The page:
WASHINGTON, Sept 19, 2009 (AFP) - US President Barack Obama geared up Saturday for whirlwind meetings next week with counterparts from China, Japan and Russia, but Iran's firebrand leader looked set to be left out in the cold.
As world leaders converge on New York for the annual UN general assembly, officials said Obama would kick off a flurry of high-profile bilateral encounters by meeting Chinese President Hu Jintao on Tuesday.
With the G20 summit of leading economies to follow in Pittsburgh later in the week and Obama due to make his first visit to China as president in November, they will look to resolve a simmering trade row.
|There is little chance of a one-on-one meeting between US President Barack Obama (photo) and Iranian counterpart Mahmoud Ahmadinejad (AFP photo)|
The United States slapped punitive tariffs of an additional 35 percent on Chinese-made tire imports last week, prompting Beijing to lodge a complaint with the World Trade Organization (WTO).
Beijing says Washington's move violated WTO rules and has warned it will damage trade relations, but the United States has denied it amounted to protectionism.
With such a significant chunk of the world economy relying on the symbiotic US-China relationship, other world leaders will be hoping Hu and Obama can bury the hatchet.
The pair are also likely to discuss policy toward North Korea, whose leader on Friday reportedly told a Chinese envoy that the country was willing to engage in bilateral and multilateral talks on Pyongyang's controversial nuclear program.
Obama meets Russian counterpart Dmitry Medvedev the following day, looking to build on the positive response that greeted his revamped plans for missile defense in Europe.
Russia had condemned a scheme to install an anti-missile radar in the Czech Republic and missile interceptors in Poland drawn up by Obama's predecessor George W. Bush.
Obama announced Thursday that he would replace the shield with a more mobile system initially using mainly sea-based interceptors to target short and medium-range missiles, after a reassessment of intelligence determined they presented the more imminent threat from Iran.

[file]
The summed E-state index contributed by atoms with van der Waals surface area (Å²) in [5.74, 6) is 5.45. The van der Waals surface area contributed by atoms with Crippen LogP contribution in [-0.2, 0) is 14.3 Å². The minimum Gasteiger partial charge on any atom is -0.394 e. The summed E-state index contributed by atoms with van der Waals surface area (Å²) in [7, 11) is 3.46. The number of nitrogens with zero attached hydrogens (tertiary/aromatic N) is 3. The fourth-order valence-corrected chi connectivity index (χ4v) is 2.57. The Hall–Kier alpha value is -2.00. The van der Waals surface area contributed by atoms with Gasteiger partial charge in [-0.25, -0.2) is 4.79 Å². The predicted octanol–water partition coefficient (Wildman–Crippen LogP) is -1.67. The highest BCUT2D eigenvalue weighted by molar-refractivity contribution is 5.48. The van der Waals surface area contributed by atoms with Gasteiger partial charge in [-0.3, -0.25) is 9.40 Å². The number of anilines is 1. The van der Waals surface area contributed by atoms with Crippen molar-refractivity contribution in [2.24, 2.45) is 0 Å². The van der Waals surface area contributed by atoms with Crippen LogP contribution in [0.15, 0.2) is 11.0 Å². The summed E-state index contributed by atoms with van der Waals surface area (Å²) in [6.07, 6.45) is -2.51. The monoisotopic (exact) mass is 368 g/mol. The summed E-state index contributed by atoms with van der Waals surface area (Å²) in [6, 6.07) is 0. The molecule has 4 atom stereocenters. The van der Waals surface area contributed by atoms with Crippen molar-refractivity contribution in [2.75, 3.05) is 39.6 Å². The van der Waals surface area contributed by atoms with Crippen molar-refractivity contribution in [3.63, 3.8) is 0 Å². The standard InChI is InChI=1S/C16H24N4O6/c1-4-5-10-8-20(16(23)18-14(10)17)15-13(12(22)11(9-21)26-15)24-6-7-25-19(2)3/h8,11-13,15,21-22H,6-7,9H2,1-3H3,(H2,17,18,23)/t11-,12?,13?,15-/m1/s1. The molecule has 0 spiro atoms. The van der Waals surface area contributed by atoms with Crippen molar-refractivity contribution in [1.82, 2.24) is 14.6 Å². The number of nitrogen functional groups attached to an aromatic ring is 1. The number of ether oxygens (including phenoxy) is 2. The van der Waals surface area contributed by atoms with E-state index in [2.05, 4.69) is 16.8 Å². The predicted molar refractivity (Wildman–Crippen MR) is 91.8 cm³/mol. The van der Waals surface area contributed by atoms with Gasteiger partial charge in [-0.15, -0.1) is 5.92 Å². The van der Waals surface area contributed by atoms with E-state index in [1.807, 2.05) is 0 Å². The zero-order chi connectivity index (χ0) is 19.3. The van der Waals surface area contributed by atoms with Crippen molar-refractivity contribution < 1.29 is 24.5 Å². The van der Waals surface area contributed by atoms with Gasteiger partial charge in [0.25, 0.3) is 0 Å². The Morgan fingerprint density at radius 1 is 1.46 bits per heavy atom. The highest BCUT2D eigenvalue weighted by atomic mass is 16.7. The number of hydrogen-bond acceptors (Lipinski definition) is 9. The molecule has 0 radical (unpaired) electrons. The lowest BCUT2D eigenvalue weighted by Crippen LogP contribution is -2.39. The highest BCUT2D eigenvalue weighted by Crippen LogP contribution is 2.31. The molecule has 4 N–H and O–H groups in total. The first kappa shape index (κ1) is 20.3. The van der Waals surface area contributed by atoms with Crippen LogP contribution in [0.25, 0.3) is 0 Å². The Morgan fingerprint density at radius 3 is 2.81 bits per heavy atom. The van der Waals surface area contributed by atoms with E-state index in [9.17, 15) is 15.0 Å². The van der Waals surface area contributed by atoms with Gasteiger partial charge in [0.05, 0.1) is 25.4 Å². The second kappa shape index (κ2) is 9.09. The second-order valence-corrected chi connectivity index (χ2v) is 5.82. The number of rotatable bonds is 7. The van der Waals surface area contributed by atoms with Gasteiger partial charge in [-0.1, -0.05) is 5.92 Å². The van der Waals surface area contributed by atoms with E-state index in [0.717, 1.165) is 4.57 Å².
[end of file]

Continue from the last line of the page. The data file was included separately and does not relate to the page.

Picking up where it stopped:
Prime Minister Vladimir Putin hailed Obama's "brave" decision but said it should be followed by other US measures: to lift Soviet-era restrictions on the export of sensitive technology to Russia and to help its WTO membership bid.
Ties between Moscow and the West have slowly thawed since Obama took power on promises to "reset" their relations.
The White House said Obama would also meet with new Japanese Prime Minister Yukio Hatoyama on Wednesday, two weeks after he ended more than half a century of almost unbroken rule by the conservative Liberal Democratic Party (LDP).
Leaders of Hatoyama's center-left Democratic Party of Japan (DPJ) have already signaled they want a "more equal" relationship with the United States.
The new coalition government sworn in Wednesday is seeking to strike a balance between the demands of some of its own left-leaning and pacifist members, and the desire to maintain the traditionally strong US alliance.
The DPJ, which in opposition criticized the Japanese government for supporting "American wars," has vowed not to renew a naval refueling mission that supports US-led operations in Afghanistan when it expires in January.
While key powers and US allies will have their time with Obama in New York, there is little chance of a one-on-one meeting between the US president and Iranian counterpart Mahmoud Ahmadinejad.
"With respect to the Iranian leader, I don't think there is much likelihood that there will be an interaction," said US envoy to the United Nations Susan Rice.
"There is no obvious venue in which that would occur, and certainly we have no meetings or anything of the sort planned."
Secretary of State Hillary Clinton, however, meanwhile urged Tehran to move forward on engaging in talks with the United States.
"We have made clear our desire to resolve issues with Iran, diplomatically. Iran must now decide whether to join us in this effort," Clinton told foreign policy experts at the Brookings Institution.
As fresh protests over Iran's disputed presidential election rocked Tehran Friday, the White House condemned as "ignorant and hateful" new comments from Ahmadinejad denying the Holocaust.
Libyan leader Moamer Kadhafi, attending his first UN general assembly, has meanwhile been warned to be on his best behavior, and told not to gloat over Scotland's release of the Lockerbie bomber that so enraged many Americans.
Former Libyan foreign minister Ali Triki currently holds the presidency of the UN general assembly.